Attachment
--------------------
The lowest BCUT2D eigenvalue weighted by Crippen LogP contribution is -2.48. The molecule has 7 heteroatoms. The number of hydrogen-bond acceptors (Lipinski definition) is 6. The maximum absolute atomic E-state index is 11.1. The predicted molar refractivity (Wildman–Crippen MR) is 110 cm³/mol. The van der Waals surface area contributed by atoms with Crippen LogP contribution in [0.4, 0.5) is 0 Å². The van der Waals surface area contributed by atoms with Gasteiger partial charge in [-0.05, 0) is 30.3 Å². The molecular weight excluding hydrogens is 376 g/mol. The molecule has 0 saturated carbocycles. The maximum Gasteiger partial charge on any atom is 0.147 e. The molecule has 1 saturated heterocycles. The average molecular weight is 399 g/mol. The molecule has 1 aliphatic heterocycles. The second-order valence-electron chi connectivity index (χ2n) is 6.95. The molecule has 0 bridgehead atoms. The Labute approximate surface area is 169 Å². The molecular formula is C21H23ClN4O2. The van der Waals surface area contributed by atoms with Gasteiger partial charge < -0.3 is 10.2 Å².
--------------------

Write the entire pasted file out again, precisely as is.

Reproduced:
The lowest BCUT2D eigenvalue weighted by Crippen LogP contribution is -2.48. The molecule has 7 heteroatoms. The number of hydrogen-bond acceptors (Lipinski definition) is 6. The maximum absolute atomic E-state index is 11.1. The predicted molar refractivity (Wildman–Crippen MR) is 110 cm³/mol. The van der Waals surface area contributed by atoms with Crippen LogP contribution in [0.4, 0.5) is 0 Å². The van der Waals surface area contributed by atoms with Gasteiger partial charge in [-0.05, 0) is 30.3 Å². The molecular weight excluding hydrogens is 376 g/mol. The molecule has 0 saturated carbocycles. The maximum Gasteiger partial charge on any atom is 0.147 e. The molecule has 1 saturated heterocycles. The average molecular weight is 399 g/mol. The molecule has 1 aliphatic heterocycles. The second-order valence-electron chi connectivity index (χ2n) is 6.95. The molecule has 0 bridgehead atoms. The Labute approximate surface area is 169 Å². The molecular formula is C21H23ClN4O2. The van der Waals surface area contributed by atoms with Gasteiger partial charge < -0.3 is 10.2 Å².